There were many reasons I wanted to take part in a rhetoric research internship.  First, I wanted to learn more about the rhetorical theories of deliberation outside of my spring 2015 RHE-290 Deliberation course.  Second, I hoped to prepare myself well for a potential working relationship with the Wabash Democracy and Public Discourse Initiative, as I will begin my position as a Wabash Democracy Fellow this fall.  Third, I desired an internship that would strengthen my writing—this was definitely the right internship for that!  Lastly, I was seeking an internship that would have structured times to mimic most jobs in the workplace and work in a team atmosphere, but still had an emphasis on individual time management and workload.

I learned a great deal through this internship. As a writer, I enhanced my outlining and organization techniques because of the internship’s focus on emphasis of quality work through creating specific, strong arguments in a scholarly paper.  The most challenging part of this internship was at times, I would feel lost on the objective of what we are trying to prove with a point, and found it difficult to come up with supportable claims.  This, I felt, was one of the most beneficial obstacles I came across in my academic life.  In the real world, a job with a single task in an office that is repeated daily rarely exists.  Everyday, there will be tasks given that have a ambiguous goal with no previously identified way to approach the problem or to tackle a solution with a set plan.  This, I feel, is the crux of the liberal arts degree; to be handed a task and to be able to think analytically and critically about how to approach this task using the breadth of knowledge and skills one possess. At the times, my co-intern Connor and I were navigating in gray areas and unsure of where to go in the paper, we had to rely on our intuition and some ingenuity with a dash of tenacity to get through the harder points of the drafts.  It was rewarding to not be spoon-fed the answer to, “Well, what do I do to accomplish that?”  Connor and I had to figure out that answer on our own, with guidance at the earlier stages from Professor Drury.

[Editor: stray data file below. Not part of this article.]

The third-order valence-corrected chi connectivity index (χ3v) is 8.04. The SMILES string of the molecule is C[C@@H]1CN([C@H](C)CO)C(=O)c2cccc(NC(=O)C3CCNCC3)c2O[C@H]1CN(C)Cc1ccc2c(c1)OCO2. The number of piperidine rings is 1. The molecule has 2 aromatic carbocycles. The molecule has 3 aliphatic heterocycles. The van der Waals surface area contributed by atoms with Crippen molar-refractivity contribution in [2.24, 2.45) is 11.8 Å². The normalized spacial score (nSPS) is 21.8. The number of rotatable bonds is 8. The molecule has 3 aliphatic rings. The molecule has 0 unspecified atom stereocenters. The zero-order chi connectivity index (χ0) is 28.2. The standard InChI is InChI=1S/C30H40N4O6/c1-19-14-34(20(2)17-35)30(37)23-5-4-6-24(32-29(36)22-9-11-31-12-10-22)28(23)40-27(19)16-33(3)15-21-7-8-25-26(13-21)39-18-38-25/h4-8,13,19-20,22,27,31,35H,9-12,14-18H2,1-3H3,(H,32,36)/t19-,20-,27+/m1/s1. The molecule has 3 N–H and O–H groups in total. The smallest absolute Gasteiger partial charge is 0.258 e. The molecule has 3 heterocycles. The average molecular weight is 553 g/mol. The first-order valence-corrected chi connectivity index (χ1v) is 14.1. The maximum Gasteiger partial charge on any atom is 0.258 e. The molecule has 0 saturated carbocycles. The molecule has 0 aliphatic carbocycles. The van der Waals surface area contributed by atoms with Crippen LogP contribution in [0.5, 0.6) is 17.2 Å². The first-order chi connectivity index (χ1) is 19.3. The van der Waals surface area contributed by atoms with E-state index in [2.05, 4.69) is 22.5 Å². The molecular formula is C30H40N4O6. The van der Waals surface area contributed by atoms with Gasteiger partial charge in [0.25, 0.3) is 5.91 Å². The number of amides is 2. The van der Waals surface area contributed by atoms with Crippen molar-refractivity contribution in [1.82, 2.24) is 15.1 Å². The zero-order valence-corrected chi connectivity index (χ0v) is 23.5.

This internship has given me so much.  I have experience in researching as a rising sophomore in college that has sparked an interest in looking further into a potential career path in the academic field.  I have gained skills related to writing that was discussed in the previous paragraph.  It has given me a job I felt was mentally stimulating every time I walked into the office, and has furthered my intrigue with rhetorical analysis. Whether that interest transcends into a paper for a class, research, or a potential career in the law or the academic world, the experience reassured I am somewhere on the right path.  Additionally, it has given me a great base to reach for harder-to-land internships, and interpersonal skills in a team setting that are highly marketable.  I was extremely fortunate to have such an internship straight out of my freshman year of college, and hope to continue striving for amazing internships and opportunities to better myself.

**Thanks to Wabash College and Division II for sponsoring this internship**